'Crisis unfolding' in Welsh schools over levels of violence and abuse at teachers

In the last 12 months, 95% of teachers in Wales reported having experienced verbal abuse. Credit: PA Images

Teachers in Wales who are experiencing high levels of violence and verbal abuse at work "feel abandoned", according to teachers' union NASUWT.

The union called on the Welsh Government to do more to protect teachers and pupils from violent and abusive pupil behaviour.

It comes after the NASUWT’s Behaviour in Schools survey, carried out in September 2023, revealed the depth of the problem in Wales. In the last 12 months:

  • 38% of teachers in Wales reported experiencing violence or physical abuse in the classroom

  • 95% said they experienced verbal abuse in the classroom

  • 91% claimed they were sworn at by pupils

Teachers' allegations include being shoved or barged, hit or punched, kicked, spat at, and head-butted, while others reported having chairs thrown at them.

A union official claims teachers are "operating in a hostile environment where they cannot teach and pupils cannot learn", saying many are leaving the profession.

The Welsh Government says there is a duty on local authorities and schools to ensure schools are a safe environment for all.

Dr Patrick Roach, NASUWT general secretary, said: "We do not accept a situation in which teachers in Wales feel abandoned by their employers or by the Welsh Government and left alone to deal with serious episodes of pupil indiscipline and violence.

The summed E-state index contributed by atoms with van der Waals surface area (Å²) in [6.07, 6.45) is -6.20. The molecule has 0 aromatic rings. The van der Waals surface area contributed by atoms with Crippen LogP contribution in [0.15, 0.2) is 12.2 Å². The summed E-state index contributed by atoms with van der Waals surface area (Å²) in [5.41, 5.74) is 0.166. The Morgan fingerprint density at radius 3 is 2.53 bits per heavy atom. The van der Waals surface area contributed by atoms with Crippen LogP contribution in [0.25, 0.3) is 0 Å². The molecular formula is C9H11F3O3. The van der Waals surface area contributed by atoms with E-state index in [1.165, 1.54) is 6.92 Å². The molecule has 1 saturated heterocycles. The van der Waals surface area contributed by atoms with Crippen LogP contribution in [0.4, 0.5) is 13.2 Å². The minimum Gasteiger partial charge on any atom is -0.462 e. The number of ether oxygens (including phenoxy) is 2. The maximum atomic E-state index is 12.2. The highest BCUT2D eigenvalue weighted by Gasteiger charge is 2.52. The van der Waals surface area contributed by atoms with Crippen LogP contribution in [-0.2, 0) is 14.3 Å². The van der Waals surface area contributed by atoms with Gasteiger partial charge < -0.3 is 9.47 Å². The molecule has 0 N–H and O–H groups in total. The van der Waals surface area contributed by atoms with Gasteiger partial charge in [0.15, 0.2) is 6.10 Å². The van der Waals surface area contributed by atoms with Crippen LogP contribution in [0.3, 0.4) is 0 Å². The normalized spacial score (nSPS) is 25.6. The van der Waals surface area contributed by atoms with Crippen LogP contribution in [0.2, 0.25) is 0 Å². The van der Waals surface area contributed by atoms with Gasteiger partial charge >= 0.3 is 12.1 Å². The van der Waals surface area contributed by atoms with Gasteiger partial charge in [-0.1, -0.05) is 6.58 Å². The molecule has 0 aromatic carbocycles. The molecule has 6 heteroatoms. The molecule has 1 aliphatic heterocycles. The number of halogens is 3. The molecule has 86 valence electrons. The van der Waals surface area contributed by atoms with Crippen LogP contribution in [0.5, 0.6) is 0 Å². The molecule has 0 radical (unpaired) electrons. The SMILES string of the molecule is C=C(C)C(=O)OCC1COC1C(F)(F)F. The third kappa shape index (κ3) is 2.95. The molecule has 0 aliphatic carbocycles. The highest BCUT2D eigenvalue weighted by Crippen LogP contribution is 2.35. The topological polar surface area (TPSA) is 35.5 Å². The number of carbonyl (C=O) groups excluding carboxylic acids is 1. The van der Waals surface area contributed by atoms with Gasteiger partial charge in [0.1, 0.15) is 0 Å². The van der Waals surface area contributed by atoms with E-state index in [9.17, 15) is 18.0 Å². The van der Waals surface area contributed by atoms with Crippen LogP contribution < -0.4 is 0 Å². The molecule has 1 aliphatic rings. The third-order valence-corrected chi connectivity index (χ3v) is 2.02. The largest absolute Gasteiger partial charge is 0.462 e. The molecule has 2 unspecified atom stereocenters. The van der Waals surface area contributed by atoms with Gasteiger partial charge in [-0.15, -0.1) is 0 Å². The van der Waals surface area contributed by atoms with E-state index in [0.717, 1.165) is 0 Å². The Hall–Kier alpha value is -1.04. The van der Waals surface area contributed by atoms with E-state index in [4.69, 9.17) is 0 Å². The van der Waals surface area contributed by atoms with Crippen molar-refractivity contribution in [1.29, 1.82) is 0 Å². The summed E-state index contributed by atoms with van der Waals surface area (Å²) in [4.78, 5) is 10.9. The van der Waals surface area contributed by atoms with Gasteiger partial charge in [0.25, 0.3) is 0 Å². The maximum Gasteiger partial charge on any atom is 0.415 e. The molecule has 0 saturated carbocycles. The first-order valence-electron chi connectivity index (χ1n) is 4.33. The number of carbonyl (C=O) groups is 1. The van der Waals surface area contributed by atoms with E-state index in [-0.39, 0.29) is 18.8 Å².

"Teachers did not sign up to become punch bags or referees in physical altercations between pupils. They have a right to feel and to be safe at work.

"Tackling these issues requires openness, transparency and honesty about the scale of the behaviour crisis.

"An all-Wales behaviour summit would, in our view, help to highlight the issues and develop a programme of solutions that will deliver the changes needed."

Neil Butler, NASUWT national official for Wales, said: "Many have chosen to leave the profession and we cannot recruit to replace them.

"The Welsh Government must open its eyes to the crisis unfolding in our schools.

"As a matter of urgency, we need funding for alternative provision and increased classroom support.

"Teachers should be empowered to deal with challenging behaviour through decreased class sizes and balanced workloads.

"Local councils and senior leaders are acting as if abusive pupil behaviour is not their problem. If we are to tackle these issues, we must do it together – teachers cannot be expected to cope alone."

A Welsh Government spokesperson said: "Any form of violence or abuse against staff in our schools is completely unacceptable.

"We want our schools to be safe and welcoming environments where teachers can get on with their jobs, ensuring that every child and young person is supported to reach their potential.

"There is a duty on local authorities and schools to ensure schools are a safe environment for all."

Want a quick and expert briefing on the biggest news stories? Listen to our latest podcasts to find out What You Need To know...